Voice over IP/Moving Away from Traditional Telephony

A VoIP phone looks a lot like a traditional telephone, but on the inside there are many differences

There are many compelling reasons for individuals and businesses to invest in Voice over IP. For smaller businesses or home users who frequently make long distance or timed phone calls, to larger commercial ventures looking to reduce costs on site-to-site telephony.

The range of VoIP plans available also allow more flexibility and cost control. Because VoIP termination does not involve any physical rental or consume resources when idle, plans are available on a per-use or prepaid basis, on a monthly subscription basis, or in any number of other configurations.

A successful VoIP deployment requires good planning and a good understanding of the strengths and weaknesses of IP Telephony. Using the right hardware, the right VoIP provider(s), and a customised dialplan can save significant amounts of money.

Both the positive and negative aspects of VoIP technology are detailed in the following sections.


Benefits of VoIPEdit

Cheaper long-distance - Because VoIP calls can be terminated anywhere in the world, long-distance calls can be made for much cheaper rates. For example, if you are a European VoIP user who frequently calls US numbers, you can purchase VoIP termination credit from a US VoIP provider, which will generally offer near local call prices from anywhere in the world.

Incoming Calls - For the same reason as above, VoIP provides the ability to obtain incoming telephone numbers from anywhere around the world, routed to you over the Internet. It's possible to obtain US 1-800 numbers, for example, no matter what your location.

No copper rental - Without the need for a circuit from your residence or business to your telephone company's exchange, your monthly costs can reduce significantly. Yet, there must be some means of connectivity from the "End User A" who initiates a call onto the Internet. Ostensibly, this connection is either a broadband connection (Cable or Telco DSL), or a "dial-up" connection. In both cases, and in this sense, obviously a copper rental is required.

Dial-Plan freedom - Using a dial plan, you have the ability to direct your softphone, hardware phone or VoIP gateway to send calls to different VoIP gateways or via land-line, depending on the number dialled. You also have the ability to set priority numbers, directing the gateway to drop an existing call in favour of the priority call where no lines are available.

Free IP-to-IP Calls - Where both the caller and recipient are using VoIP to place/receive calls, and where the correct configuration exists (see the section on ENUM at the end of this book), calls can be placed entirely over the Internet without any charge.

VoIP IssuesEdit

As with any new technology, Voice over IP has its share of issues which must be considered carefully before implementation.

Emergency and Information services - There is no guarantee that calls terminated over IP for numbers such as 911 and 411 (in the United States) will be correctly routed. Due to the lack of location-specific termination of Voice over IP calls, it is not possible for such services to determine your location, and it is possible that the gateway your calls are terminating on does not have access to such numbers at all.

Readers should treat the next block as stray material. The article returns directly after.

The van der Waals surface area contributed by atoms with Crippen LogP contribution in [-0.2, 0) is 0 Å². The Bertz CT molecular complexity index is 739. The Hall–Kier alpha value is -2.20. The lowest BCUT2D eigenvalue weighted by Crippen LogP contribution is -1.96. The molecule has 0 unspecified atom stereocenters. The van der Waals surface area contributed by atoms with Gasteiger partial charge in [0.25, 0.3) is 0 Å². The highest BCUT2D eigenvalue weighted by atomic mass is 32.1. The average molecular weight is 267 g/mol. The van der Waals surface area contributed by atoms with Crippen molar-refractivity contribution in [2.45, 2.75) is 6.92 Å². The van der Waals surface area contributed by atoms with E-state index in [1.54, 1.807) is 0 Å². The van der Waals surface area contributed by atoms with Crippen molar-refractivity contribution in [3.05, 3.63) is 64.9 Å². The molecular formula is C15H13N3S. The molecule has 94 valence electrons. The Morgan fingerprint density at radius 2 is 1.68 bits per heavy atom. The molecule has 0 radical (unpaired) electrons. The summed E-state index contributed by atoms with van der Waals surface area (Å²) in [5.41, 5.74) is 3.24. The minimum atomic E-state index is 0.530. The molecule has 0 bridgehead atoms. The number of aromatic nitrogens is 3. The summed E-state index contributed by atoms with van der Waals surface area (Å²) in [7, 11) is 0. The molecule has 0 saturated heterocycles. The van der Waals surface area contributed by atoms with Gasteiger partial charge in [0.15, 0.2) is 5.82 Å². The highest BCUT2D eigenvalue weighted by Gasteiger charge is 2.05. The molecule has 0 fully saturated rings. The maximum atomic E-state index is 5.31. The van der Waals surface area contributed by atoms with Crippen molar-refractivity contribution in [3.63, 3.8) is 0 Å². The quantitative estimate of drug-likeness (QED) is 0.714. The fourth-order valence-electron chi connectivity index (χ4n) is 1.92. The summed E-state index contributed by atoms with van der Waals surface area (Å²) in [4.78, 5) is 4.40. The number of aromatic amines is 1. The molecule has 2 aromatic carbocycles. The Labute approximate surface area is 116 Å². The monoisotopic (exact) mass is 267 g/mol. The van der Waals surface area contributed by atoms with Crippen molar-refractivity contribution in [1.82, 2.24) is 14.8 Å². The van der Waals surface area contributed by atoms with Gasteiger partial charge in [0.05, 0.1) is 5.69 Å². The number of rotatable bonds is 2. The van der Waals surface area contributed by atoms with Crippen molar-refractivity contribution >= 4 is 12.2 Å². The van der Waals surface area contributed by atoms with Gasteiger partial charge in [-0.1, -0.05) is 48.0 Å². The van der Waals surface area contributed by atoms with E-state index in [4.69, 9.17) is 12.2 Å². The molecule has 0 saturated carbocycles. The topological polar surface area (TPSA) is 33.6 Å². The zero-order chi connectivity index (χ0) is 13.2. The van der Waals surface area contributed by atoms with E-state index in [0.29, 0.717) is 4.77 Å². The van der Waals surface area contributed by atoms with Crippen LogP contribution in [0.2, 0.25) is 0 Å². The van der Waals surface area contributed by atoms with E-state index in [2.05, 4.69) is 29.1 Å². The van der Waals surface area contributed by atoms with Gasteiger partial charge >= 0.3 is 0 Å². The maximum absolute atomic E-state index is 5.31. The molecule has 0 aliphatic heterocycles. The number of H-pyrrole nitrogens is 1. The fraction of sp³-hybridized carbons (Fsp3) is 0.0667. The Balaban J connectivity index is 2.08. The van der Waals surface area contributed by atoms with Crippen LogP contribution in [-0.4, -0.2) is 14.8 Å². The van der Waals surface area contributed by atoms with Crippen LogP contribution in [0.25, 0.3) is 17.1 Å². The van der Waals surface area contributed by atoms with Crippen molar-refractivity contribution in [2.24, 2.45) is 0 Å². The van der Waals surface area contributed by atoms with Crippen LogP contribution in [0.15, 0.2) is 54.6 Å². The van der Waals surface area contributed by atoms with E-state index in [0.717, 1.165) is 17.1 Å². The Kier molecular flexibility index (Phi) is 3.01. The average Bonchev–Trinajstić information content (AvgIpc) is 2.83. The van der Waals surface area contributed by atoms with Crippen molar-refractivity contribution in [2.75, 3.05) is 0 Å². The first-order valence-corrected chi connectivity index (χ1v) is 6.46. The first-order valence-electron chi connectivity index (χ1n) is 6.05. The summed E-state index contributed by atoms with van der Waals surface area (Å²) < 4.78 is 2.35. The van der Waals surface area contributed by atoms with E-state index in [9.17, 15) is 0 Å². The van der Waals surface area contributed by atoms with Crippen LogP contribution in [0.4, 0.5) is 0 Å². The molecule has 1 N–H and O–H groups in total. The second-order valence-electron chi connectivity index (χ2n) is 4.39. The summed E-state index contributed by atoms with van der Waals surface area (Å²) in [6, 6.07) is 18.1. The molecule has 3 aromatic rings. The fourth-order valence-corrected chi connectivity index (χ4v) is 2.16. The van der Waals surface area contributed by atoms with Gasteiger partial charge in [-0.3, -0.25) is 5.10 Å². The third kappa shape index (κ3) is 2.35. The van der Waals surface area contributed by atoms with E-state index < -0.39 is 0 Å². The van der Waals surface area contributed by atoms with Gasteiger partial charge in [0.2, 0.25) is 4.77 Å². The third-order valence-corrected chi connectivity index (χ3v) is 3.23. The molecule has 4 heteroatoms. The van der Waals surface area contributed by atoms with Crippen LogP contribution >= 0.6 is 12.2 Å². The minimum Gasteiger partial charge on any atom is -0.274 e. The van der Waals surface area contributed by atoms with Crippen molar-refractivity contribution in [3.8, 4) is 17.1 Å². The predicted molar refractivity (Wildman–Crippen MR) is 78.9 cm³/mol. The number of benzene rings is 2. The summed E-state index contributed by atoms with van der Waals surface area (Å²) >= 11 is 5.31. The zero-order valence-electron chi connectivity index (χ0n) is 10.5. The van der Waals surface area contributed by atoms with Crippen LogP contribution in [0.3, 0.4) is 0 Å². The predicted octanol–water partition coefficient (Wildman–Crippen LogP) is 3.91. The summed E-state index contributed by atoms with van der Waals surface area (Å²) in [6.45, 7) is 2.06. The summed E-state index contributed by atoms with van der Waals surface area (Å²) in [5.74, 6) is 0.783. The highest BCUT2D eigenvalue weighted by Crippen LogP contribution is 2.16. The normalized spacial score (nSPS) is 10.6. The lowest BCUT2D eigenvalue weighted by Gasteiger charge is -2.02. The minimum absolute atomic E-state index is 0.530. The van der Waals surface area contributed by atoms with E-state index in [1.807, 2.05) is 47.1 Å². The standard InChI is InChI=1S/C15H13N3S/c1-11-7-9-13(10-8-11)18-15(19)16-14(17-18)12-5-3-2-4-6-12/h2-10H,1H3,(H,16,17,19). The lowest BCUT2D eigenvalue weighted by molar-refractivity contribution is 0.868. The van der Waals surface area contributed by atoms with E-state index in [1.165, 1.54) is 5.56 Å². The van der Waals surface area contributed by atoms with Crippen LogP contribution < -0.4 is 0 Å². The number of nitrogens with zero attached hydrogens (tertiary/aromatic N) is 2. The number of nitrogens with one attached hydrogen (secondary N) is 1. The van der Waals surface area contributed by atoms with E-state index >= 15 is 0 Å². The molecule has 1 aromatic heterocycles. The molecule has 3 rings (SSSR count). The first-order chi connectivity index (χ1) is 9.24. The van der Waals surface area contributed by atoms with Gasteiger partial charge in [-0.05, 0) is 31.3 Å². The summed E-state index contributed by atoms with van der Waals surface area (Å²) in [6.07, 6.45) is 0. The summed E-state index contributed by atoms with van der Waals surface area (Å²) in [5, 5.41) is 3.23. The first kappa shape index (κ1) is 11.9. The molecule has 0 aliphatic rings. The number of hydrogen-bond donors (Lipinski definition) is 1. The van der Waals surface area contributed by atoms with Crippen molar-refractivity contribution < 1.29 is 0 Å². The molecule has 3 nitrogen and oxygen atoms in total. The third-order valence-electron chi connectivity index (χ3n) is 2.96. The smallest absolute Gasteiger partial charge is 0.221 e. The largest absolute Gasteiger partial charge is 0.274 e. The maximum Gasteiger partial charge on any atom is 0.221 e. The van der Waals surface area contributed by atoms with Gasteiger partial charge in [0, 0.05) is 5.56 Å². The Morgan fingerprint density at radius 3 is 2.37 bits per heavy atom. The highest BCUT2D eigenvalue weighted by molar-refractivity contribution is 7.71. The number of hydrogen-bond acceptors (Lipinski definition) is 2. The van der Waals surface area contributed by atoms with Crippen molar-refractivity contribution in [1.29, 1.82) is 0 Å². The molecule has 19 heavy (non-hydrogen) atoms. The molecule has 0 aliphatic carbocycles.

This limitation, and suggestions for workarounds, are discussed later in this book.

Bandwidth Issues - VoIP protocols can be very sensitive to both bandwidth limitations and network latency. Generally, VoIP calls must be placed via a broadband connection. Where there is heavy bandwidth utilization, high network latency, or the gateway is a significant distance from the user, call quality can be heavily degraded with the possibility that there will be no VoIP service at all.

See the chapter entitled traffic shaping and bandwidth control later in this book for suggestions on how this can be controlled.

NAT/PAT Issues - NAT (Network Address Translation) and PAT (Port Address Translation) are used to provide connectivity to machines in many situations such as private networks which require Internet connectivity.

With NAT, a gateway/router system will translate an IP address from the source address provided by the machine into another IP address entirely. NAT is often confused with PAT; however NAT provides a 1:1 relationship, eg. 192.168.10.10 will be translated to 203.10.10.10.

PAT is a slightly different translation. With PAT, one or more public IP addresses exist for any number of private/translated addresses. In the most common setup, a home user may have a residential DSL connection and a single public IP address, however they may have several computers on a private network behind their gateway/router which require Internet connectivity.

With PAT, the router/gateway will translate all private IP addresses into the public address provided, and will keep track of which ports established via this address belong to which private IP addresses, allowing the machines to share the public IP address.

VoIP protocols often have inherent issues with NAT and PAT. Due to the prevalence of these gateway devices for cable, wireless and DSL users, even users with single machines may find that PAT is performed by default via their router.

Please see the section immediately below entitled VoIP Protocols for more information on which protocols in particular are affected by NAT and PAT and how to avoid problems.

Last modified on 14 March 2012, at 20:28